All this reading prompted me to try writing my own tales – which I first attempted at around the age of 12. Before long, I gave up hanging around street corners like other teenagers, preferring instead to stay at home and practice my art. Thankfully, I hit the library (no Internet back then…) and knew enough about how books were made not to submit my first ever attempts (although I did send some sketches out to Spitting Image, Stephen Fry and Ben Elton, getting very kind ‘keep it up’ letters in return).
After college I made the obvious career move – and became a clown called Wobblebottom (no, really!). I worked first at holiday centres around the UK and later on cruise liners, entertaining children.
A few years later I joined the cast of a musical in London’s West End – Buddy: The Buddy Holly Story – and even that was down to one-part perseverance and two-parts metal balls. I went to see the show with my parents, spotted a part I thought I’d be good at and wrote to the producer that night, claiming I would be a much better choice than the current guy. That landed me the audition – but, when I got there, they asked me to read for a different role. I knew I would only have this chance once in my life and so I stopped halfway through and told them they should let me audition for the character I wanted. They did, I got the part, and stayed with the show for the next eight years.
While in Buddy, I continued writing and continued being rejected. Neither agents nor publishers were interested in the fiction I had to offer. So, I turned to the old phrase ‘write what you know’ and put together all the games and activities I’d created and developed during my work as a children’s entertainer. I pitched the book far and wide and, soon after, Quick Fixes For Bored Kids was published by How To Books in the UK.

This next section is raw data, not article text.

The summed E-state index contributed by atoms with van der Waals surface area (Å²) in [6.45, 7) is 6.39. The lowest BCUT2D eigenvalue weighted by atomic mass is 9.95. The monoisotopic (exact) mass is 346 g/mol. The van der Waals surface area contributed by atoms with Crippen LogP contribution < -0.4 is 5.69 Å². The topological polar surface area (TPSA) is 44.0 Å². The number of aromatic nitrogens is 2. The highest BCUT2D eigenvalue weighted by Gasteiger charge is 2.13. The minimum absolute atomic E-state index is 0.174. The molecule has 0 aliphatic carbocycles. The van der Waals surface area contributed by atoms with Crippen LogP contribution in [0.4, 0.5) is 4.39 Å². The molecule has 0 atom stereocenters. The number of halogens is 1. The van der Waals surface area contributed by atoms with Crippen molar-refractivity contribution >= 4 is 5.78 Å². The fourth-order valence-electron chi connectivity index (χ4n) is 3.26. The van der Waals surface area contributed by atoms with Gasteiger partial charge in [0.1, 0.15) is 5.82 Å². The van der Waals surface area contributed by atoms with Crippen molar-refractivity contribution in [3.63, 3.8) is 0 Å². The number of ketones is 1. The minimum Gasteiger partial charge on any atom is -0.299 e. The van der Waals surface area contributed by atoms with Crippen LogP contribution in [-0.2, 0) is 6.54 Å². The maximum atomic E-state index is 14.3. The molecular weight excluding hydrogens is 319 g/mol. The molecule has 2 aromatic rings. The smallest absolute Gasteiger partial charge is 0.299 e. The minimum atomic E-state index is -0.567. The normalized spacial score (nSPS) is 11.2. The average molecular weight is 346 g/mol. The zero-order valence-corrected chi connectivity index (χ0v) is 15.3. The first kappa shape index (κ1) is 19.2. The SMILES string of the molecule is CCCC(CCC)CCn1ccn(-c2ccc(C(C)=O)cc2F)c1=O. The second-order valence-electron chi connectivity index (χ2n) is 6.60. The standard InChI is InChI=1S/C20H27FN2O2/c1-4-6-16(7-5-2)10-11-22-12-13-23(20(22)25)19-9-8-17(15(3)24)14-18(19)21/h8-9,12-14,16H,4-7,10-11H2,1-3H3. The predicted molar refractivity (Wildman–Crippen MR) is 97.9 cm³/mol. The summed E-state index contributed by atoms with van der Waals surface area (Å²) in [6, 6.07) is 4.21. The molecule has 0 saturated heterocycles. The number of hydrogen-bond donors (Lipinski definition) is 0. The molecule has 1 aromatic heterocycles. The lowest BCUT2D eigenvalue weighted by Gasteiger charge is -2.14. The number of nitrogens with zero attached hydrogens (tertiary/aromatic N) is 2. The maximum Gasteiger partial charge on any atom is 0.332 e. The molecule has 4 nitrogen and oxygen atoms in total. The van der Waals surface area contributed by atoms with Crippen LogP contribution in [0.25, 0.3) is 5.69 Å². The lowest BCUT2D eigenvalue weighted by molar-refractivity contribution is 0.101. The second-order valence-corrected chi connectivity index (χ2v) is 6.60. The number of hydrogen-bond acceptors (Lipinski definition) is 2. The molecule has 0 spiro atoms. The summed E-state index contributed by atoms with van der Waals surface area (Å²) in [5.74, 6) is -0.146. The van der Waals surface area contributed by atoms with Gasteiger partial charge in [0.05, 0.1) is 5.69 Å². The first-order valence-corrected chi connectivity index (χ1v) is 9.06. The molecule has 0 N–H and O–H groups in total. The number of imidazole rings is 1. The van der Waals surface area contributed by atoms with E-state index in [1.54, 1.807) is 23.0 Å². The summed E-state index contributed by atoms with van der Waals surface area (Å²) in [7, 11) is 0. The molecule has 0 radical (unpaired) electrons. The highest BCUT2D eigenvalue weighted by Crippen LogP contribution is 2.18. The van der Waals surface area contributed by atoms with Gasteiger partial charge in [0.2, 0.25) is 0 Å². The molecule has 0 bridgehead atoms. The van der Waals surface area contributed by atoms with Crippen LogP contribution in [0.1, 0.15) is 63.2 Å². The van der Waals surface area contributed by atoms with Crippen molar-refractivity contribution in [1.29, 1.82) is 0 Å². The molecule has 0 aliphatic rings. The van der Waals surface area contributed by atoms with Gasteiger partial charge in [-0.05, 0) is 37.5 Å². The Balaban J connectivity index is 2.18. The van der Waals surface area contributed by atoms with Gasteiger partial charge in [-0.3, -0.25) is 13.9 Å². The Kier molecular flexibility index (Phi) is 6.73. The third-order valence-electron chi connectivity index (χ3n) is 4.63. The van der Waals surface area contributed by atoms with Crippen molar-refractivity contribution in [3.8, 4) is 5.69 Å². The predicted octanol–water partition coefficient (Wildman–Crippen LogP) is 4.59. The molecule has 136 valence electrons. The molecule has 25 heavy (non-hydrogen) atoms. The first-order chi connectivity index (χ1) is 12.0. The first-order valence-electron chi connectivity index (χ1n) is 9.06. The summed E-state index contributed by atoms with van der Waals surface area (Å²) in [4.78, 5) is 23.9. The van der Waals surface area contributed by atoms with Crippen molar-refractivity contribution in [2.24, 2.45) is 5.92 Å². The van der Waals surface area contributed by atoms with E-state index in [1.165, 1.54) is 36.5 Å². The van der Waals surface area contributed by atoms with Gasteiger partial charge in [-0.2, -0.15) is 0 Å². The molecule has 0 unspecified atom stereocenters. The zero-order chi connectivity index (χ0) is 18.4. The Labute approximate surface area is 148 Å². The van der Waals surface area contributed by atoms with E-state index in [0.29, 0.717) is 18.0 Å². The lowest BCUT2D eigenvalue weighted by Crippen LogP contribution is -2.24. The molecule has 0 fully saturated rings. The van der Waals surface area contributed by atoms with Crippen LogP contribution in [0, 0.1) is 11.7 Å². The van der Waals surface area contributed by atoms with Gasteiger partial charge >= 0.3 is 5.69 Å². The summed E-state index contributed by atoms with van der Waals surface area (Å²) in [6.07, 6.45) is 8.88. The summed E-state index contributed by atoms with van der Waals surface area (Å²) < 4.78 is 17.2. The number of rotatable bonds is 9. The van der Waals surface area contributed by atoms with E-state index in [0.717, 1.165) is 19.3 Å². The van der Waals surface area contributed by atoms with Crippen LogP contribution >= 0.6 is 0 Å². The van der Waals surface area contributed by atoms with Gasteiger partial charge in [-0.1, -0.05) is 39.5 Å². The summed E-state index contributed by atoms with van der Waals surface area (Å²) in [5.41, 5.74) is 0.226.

See – I was thin, once!
Three other books – More Quick Fixes For Bored Kids, Quick Fixes For Kids’ Parties and Boredom Busters – followed. Before long I was running events in book shops and being interviewed on both local and national radio as an expert in keeping kids entertained. It wasn’t what I wanted to write, but it was a foot in the door, nonetheless.
Then the door closed over my foot.
Buddy ended, I left London, and the events dried up. The books weren’t selling very well at all – partly because parents who buy books telling them how to keep their kids from being bored don’t generally have the type of kids that get bored – and partly because the publisher insisted on classifying the books as ‘parenting’ titles, instead of ‘activities’. I would often go into book shops and find my work far away from the children’s section, sandwiched instead between toilet training guides and books of baby names.
I worked for a few months on a computer tech support line, then auditioned for a role in a small-scale children’s show visiting schools over Christmas. I did the tour, and stayed with the production company afterwards in order to write their next shows – for next to no money at all. But hey, at least I was writing again. I often found myself playing a part in show ‘A’ while writing show ‘B’. It was exhausting.